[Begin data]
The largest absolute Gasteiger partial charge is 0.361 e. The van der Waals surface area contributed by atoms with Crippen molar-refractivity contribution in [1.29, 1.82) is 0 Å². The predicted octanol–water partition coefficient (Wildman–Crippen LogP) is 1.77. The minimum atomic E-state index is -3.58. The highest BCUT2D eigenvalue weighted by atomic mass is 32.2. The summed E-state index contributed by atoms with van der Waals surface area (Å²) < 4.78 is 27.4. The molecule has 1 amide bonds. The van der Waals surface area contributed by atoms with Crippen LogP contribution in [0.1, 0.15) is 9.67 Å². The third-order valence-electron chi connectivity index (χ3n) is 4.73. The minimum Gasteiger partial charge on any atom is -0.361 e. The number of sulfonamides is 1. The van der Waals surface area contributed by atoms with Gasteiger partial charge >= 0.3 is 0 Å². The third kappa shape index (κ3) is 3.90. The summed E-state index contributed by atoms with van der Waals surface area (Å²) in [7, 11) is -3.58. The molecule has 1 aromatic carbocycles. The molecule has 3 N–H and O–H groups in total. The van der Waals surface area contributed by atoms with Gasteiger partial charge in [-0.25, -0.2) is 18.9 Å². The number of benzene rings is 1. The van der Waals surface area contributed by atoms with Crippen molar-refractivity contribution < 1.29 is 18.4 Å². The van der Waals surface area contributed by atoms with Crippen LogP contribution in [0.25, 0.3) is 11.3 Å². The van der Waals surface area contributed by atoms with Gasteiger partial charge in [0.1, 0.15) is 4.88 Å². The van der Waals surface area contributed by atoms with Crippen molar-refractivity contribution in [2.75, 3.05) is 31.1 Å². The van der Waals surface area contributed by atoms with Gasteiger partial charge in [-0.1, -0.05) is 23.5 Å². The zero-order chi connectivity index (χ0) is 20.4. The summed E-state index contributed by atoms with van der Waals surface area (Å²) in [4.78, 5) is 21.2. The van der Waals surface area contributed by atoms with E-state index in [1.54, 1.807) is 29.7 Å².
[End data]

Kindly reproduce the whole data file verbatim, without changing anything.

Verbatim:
The largest absolute Gasteiger partial charge is 0.361 e. The van der Waals surface area contributed by atoms with Crippen molar-refractivity contribution in [1.29, 1.82) is 0 Å². The predicted octanol–water partition coefficient (Wildman–Crippen LogP) is 1.77. The minimum atomic E-state index is -3.58. The highest BCUT2D eigenvalue weighted by atomic mass is 32.2. The summed E-state index contributed by atoms with van der Waals surface area (Å²) < 4.78 is 27.4. The molecule has 1 amide bonds. The van der Waals surface area contributed by atoms with Crippen LogP contribution in [0.1, 0.15) is 9.67 Å². The third-order valence-electron chi connectivity index (χ3n) is 4.73. The minimum Gasteiger partial charge on any atom is -0.361 e. The number of sulfonamides is 1. The van der Waals surface area contributed by atoms with Gasteiger partial charge >= 0.3 is 0 Å². The third kappa shape index (κ3) is 3.90. The summed E-state index contributed by atoms with van der Waals surface area (Å²) in [7, 11) is -3.58. The molecule has 1 aromatic carbocycles. The molecule has 3 N–H and O–H groups in total. The van der Waals surface area contributed by atoms with Gasteiger partial charge in [-0.25, -0.2) is 18.9 Å². The number of benzene rings is 1. The van der Waals surface area contributed by atoms with Crippen molar-refractivity contribution < 1.29 is 18.4 Å². The van der Waals surface area contributed by atoms with Crippen LogP contribution in [0.25, 0.3) is 11.3 Å². The van der Waals surface area contributed by atoms with Gasteiger partial charge in [0.1, 0.15) is 4.88 Å². The van der Waals surface area contributed by atoms with Crippen molar-refractivity contribution in [2.75, 3.05) is 31.1 Å². The van der Waals surface area contributed by atoms with Gasteiger partial charge in [-0.1, -0.05) is 23.5 Å². The zero-order chi connectivity index (χ0) is 20.4. The summed E-state index contributed by atoms with van der Waals surface area (Å²) in [4.78, 5) is 21.2. The van der Waals surface area contributed by atoms with E-state index in [1.54, 1.807) is 29.7 Å².